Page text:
But Abbot’s case is far more shocking than that of either Murray or Yiannopoulos. That’s partly because his opinions are much less extreme. It is also because the views that provoked such controversy are completely unrelated to the subject on which he was invited to lecture. “Omg how did *anyone* in @eapsMIT think this was ok?” read one tweet calling for the cancellation of Abbot’s lecture, referring to MIT’s Department of Earth, Atmospheric and Planetary Sciences. “As an alum, I’m asking you to fix this—now. Totally unacceptable and sends a message to any student that isn’t a white man that they don’t matter and that EAPS isn’t serious about (and is actively hostile towards) DEI.”
MIT did not rescind its invitation to Abbot in the expectation that he would repeat his views about affirmative action. Rather, he was disinvited from one of the most important research universities in the world because it could not tolerate that a scientist be permitted to speak about his uncontroversial research after daring to express unrelated views that, although controversial, happen to be held by a majority of the American public.
In the end, a conservative professor invited Abbot to hold his lecture at a small academic center at Princeton on the same day. And in a belated attempt to save face, MIT invited him to give a scientific presentation to a much smaller audience of EAPS professors and graduate students. As is frequently the case with these kinds of controversies, any one instance can, viewed in isolation, come to look like a big storm in a small teacup.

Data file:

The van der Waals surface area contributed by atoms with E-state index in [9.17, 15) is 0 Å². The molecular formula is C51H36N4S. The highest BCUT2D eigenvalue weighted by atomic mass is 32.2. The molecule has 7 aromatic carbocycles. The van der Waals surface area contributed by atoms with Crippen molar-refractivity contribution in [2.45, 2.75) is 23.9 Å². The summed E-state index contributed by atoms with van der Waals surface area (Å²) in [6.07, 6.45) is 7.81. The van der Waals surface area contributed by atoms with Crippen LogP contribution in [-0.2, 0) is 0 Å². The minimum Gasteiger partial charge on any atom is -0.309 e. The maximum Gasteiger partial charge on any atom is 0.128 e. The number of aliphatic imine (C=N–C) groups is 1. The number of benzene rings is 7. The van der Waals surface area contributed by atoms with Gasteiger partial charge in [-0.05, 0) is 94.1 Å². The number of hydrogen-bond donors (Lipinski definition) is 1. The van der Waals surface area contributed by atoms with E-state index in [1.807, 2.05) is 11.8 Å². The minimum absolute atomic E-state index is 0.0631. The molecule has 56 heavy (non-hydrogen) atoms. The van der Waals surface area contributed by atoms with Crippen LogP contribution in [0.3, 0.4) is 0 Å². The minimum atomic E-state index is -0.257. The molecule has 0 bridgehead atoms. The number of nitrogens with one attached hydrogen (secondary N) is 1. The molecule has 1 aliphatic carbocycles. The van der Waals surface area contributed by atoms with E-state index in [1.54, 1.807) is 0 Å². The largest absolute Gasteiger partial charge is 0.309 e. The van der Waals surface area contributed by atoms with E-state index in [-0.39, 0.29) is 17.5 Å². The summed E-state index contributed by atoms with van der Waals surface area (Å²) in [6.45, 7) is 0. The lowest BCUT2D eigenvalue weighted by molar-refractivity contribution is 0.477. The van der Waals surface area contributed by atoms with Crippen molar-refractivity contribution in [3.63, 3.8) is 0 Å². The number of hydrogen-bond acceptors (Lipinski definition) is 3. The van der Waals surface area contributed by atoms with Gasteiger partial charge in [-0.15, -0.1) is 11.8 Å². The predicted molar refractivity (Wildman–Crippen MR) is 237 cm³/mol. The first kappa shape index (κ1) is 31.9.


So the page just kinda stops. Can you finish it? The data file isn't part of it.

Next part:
And yet, the principle that MIT has effectively established is deeply worrying. For it would, if other institutions should follow the university’s example, amount to a severe restriction on the ability of Americans to disagree with a specific set of beliefs about how to remedy injustice without raising the risk that they might no longer be able to carry on their work, even if it is completely unrelated to politics. In effect, this would create a prohibition on controversial political speech for all academics—and eventually, perhaps, professionals in other highly visible domains.